Under cover of the 2 nd World war for the sake of their new order the Nazis sought to destroy all the Jews of Europe. For the first time in history industrial methods were used for mass extermination of a whole people. 6 million were murdered including 1,500,000 children. This event is called the Holocaust.
Most rescuers started off as bystanders. In many cases this happened when they were confronted with the deportation or the killing of the Jews. Some had stood by in the early stages of persecution, when the rights of Jews were restricted and their property confiscated, but there was a point when they decided to act.
The price that rescuers had to pay for their action differed from one country to another. In Eastern Europe, the Germans executed not only the people who sheltered Jews, but their entire family as well. Notices warning the population against helping the Jews were posted everywhere. Generally speaking punishment was less severe in Western Europe, although there too the consequences could be formidable and some of the Righteous Among the Nations were incarcerated in camps and killed.
There were different degrees of help: some people gave food to Jews, thrusting an apple into their pocket or leaving food where they would pass on their way to work. Others directed Jews to people who could help them; some sheltered Jews for one night and told them they would have to leave in the morning. Only few assumed the entire responsibility for the Jews’ survival. It is mostly the last group that qualifies for the title of the Righteous Among the Nations.
So far Yad Vashem recognized Righteous from 44 countries and nationalities; there are Christians from all denominations and churches, Muslims and agnostics; men and women of all ages; they come from all walks of life; highly educated people as well as illiterate peasants; public figures as well as people from society's margins; city dwellers and farmers from the remotest corners of Europe; university professors, teachers, physicians, clergy, nuns, diplomats, simple workers, servants, resistance fighters, policemen, peasants, fishermen, a zoo director, a circus owner, and many more.
The main forms of help extended by the Righteous Among the Nations: Hiding Jews in the rescuers' home or on their property Providing false papers and false identities Smuggling and assisting Jews to escape The rescue of children
In early years, trees were planted by some of the Righteous or their families on the Mount of Remembrance. Today their names are engraved on the walls of the Garden of the Righteous. Trees, symbolic of the renewal of life, have been planted in and around the Yad Vashem site, in honor of those non-Jews who acted according by risking their lives to save Jews during the Holocaust. Plaques adjacent to each tree record the names of those being honored along with their country of residence during the war.
Persons recognized as a "Righteous Among the Nations" are awarded a specially minted medal bearing their name, a certificate of honor, and the privilege of their names being added to the Wall of Honor in the Garden of the Righteous at Yad Vashem in Jerusalem.
Irena, got permission to work in the Warsaw ghetto, as a Plumbing/Sewer specialist Irena smuggled Jewish infants out in the bottom of the tool box she carried. She also carried a burlap sack in the back of her truck, for larger kids. Irena kept a dog in the back that she trained to bark when the Nazi soldiers let her in and out of the ghetto. The soldiers, of course, wanted nothing to do with the dog and the barking covered the kids/infants noises.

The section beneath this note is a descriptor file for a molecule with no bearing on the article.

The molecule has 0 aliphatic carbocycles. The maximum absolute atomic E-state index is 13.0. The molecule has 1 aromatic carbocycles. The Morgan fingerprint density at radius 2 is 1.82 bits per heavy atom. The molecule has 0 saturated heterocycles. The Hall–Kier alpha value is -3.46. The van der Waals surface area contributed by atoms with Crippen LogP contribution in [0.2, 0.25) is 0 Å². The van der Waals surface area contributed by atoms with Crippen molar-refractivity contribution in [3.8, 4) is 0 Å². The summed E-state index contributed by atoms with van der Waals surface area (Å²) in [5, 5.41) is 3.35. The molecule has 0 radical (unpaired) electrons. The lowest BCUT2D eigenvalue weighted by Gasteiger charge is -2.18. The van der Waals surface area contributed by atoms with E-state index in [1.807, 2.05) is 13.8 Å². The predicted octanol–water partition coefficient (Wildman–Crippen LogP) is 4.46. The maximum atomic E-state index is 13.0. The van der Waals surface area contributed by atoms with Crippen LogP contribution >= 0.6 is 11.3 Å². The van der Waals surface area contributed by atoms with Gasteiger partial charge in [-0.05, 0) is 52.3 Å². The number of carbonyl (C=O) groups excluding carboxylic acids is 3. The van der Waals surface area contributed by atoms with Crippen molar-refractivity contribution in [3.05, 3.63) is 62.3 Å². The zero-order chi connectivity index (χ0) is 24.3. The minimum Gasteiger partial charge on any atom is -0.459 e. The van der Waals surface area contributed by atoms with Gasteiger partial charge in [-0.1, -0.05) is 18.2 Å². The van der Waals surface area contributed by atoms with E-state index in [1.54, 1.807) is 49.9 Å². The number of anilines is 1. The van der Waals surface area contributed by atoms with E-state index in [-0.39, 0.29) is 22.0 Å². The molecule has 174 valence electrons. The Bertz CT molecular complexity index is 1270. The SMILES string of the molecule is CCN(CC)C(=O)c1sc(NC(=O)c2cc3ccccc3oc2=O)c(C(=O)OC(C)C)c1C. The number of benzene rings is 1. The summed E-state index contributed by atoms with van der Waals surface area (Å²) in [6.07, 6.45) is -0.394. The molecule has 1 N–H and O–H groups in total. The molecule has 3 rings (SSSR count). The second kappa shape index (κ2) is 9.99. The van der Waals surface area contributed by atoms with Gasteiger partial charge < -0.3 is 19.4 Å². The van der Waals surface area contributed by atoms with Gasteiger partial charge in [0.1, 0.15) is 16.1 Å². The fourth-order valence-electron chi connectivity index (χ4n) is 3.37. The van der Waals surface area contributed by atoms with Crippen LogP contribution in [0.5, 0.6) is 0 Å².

She managed to smuggle out and save 2500 kids/infants. Ultimately, she was caught, and the Nazi's broke both of her legs and arms and beat her severely. Irena kept a record of the names of all the kids she had smuggled out, In a glass jar that she buried under a tree in her back yard. After the war, she tried to locate any parents that may have survived and tried to reunite the family. Most had been gassed. Those kids she helped got placed into foster family homes or adopted.
Names and Numbers of Righteous Among the Nations - per Country & Ethnic Origin, as of January 1, 2013 The numbers of Righteous are not necessarily an indication of the actual number of rescuers in each country, but reflect the cases that were made available to Yad Vashem.
Albania69Japan1 Armenia21Latvia135 Austria92Lithuania844 Belarus587Luxembourg1 Belgium1,635Macedonia10 Bosnia42Moldova79 Brazil2Montenegro1 Bulgaria20NetherlandsNetherlands**5,269 Chile1Norway50 China2Poland6,394 Croatia109Portugal2 Cuba1Romania60 Czech Republic109Russia186 DenmarkDenmark*22Serbia131 Ecuador1Slovakia534 El Salvador1Slovenia7 Estonia3Spain6 France3,654Sweden10 Georgia1Switzerland45 Germany525 Turkey1 Great Britain (Incl. Scotland) 19 Ukraine2,441 Greece315USA3 Hungary806Vietnam1 Italy563 Total: 24,811 * The Danish Underground requested that all its members who participated in the rescue of the Jewish community not be listed individually, but commemorated as one group. ** Includes two persons originally from Indonesia, but residing in the Netherlands
Seeing a display at the Imperial war museum of a sample of the number of shoes and gold rings that were collected in the concentration camps, brought home to me the number of people killed. Reading various accounts of rescues of Jews, such as hiding Jews in attics, gaining false papers and sending children abroad shows bravery and saved so many lives
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